Everyone in real estate needs to start incorporating the probable futures ahead when making decisions.

Over the last year, scientists at the Woods Hole Research Center (where I am a Senior Fellow) and I participated in a research project with McKinsey & Co. about physical risks associated with climate change.

This research shows clearly that climate change will not disrupt civilisation through marginal change. It will do so by crossing thresholds. 

Only a small fraction of homes, subways, or buses in Western Europe have air conditioning. As summers get hotter, sleeping, commuting, and working become miserable and offices need new air conditioning systems.

In North America the grades of concrete used in the past are now inappropriate given the frequency of very hot days. Sewer systems everywhere need to increase their capacities because new storms contain so much more water. Drought and wildfire are persistent problems in Mediterranean climates that used to get just enough rain to sustain their flora and fauna. Now, though, they face near permanent drought—crossing a new environmental threshold.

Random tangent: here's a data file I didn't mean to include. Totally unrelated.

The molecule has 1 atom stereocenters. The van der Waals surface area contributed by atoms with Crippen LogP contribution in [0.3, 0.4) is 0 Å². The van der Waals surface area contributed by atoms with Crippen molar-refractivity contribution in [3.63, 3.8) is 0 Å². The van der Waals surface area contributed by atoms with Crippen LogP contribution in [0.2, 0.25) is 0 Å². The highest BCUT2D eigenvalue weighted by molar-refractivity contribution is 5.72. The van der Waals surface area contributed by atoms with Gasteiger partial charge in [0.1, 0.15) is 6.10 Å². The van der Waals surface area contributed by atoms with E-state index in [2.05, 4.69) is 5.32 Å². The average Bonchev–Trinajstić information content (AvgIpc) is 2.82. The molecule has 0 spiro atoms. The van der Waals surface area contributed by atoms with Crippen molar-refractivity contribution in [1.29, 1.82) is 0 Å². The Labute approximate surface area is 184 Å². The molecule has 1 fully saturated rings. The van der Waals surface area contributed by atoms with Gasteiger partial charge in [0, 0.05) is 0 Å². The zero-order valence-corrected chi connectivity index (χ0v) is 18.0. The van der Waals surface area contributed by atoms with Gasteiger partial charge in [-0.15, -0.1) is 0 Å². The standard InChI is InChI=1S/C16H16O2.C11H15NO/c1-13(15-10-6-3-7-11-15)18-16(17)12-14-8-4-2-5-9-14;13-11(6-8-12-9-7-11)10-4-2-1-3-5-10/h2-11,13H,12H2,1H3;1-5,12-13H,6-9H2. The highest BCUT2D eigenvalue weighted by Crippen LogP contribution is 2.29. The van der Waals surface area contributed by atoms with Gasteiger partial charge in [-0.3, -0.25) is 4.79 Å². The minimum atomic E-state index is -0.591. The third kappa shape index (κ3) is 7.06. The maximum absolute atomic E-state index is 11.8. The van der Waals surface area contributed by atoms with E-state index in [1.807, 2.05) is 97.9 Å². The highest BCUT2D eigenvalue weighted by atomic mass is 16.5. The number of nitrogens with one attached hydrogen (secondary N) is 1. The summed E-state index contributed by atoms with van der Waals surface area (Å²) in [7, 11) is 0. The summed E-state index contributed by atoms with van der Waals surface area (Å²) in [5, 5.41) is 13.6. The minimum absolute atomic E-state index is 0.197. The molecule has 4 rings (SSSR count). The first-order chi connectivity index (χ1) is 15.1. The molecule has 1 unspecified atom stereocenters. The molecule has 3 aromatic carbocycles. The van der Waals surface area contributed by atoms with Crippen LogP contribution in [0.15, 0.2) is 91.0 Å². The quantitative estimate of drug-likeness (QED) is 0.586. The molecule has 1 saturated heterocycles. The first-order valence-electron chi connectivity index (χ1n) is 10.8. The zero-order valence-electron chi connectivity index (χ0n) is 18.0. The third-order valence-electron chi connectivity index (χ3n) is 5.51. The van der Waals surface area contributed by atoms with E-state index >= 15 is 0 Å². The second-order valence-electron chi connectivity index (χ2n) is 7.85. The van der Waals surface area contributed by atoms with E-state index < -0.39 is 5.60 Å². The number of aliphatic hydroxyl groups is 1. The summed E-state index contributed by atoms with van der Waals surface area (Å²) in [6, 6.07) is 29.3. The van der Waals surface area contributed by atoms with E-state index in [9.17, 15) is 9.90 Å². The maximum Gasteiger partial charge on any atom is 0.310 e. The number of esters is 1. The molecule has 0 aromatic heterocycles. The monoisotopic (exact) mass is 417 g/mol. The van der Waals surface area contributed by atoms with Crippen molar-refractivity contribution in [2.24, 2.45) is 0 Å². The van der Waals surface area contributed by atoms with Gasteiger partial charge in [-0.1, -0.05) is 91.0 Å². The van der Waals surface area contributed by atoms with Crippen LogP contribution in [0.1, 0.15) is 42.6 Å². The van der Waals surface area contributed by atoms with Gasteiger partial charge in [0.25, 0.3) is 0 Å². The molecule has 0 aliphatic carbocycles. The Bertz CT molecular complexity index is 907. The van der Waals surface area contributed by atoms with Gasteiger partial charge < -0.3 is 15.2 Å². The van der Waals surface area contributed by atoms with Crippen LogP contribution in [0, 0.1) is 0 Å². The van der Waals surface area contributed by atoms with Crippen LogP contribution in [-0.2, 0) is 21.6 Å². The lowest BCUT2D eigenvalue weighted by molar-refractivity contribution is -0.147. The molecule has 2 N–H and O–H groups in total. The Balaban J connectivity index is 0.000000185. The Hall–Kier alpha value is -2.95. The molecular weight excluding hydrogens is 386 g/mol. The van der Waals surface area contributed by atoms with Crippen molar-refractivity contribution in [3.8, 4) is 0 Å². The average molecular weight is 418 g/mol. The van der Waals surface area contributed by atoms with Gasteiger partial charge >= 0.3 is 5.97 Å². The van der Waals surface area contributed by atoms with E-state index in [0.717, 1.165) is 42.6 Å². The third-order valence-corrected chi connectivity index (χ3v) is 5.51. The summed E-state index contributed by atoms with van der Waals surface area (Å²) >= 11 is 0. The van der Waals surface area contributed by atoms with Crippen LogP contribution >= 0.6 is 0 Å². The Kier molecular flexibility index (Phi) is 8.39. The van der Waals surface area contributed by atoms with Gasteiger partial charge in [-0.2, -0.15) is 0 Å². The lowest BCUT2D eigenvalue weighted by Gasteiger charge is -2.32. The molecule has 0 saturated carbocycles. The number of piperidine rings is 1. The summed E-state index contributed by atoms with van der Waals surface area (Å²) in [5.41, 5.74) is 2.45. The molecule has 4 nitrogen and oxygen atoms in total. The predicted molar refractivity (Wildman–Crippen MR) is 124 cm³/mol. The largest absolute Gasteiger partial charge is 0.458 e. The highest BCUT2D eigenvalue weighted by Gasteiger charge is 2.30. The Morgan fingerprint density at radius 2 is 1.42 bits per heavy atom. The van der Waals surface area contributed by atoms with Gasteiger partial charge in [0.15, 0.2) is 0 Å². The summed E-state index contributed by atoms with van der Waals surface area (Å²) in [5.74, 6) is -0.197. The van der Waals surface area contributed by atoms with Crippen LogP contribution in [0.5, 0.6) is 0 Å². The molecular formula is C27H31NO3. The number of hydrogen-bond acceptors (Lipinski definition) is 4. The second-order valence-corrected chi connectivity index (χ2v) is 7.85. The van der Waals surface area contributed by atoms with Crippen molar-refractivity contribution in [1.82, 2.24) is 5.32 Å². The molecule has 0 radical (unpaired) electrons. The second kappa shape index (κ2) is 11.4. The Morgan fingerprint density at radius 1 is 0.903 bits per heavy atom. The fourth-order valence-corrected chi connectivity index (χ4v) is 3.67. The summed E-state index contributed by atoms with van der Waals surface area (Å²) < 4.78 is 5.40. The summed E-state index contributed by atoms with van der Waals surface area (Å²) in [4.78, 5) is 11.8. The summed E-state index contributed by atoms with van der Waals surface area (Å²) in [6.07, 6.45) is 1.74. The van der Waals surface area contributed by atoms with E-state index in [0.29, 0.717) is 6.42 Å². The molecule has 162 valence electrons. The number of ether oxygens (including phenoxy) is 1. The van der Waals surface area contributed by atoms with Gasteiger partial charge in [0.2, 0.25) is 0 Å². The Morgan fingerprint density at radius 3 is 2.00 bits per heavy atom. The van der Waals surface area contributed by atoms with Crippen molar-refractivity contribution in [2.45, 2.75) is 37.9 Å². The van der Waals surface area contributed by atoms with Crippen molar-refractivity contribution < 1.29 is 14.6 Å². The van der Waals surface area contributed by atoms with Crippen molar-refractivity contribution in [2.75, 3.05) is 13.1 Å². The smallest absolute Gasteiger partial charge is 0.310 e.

If you develop, own, manage, or occupy real estate, it should be a fiduciary responsibility to know the thresholds of your buildings and the infrastructure on which they rely.


Just as the real estate industry will become more aware of the physical world, so too will financial markets. When they do, capital will dry up not just spatially, but temporally.

Equipped with good information about prospective climate outcomes, buyers, borrowers and lenders will all start asking not just “where?” but “for how long?” about every asset’s profitability, insurability and even viability.

Perhaps the most obvious application of climate science in finance will be by major banks and global investors who start to look at places in the world that will cross thresholds of extreme heat, overwhelming rainfall, wildfire, drought and sea level rise in the next 10, 20 or 30 years and simply decide not to invest or offer long-term loans in such places.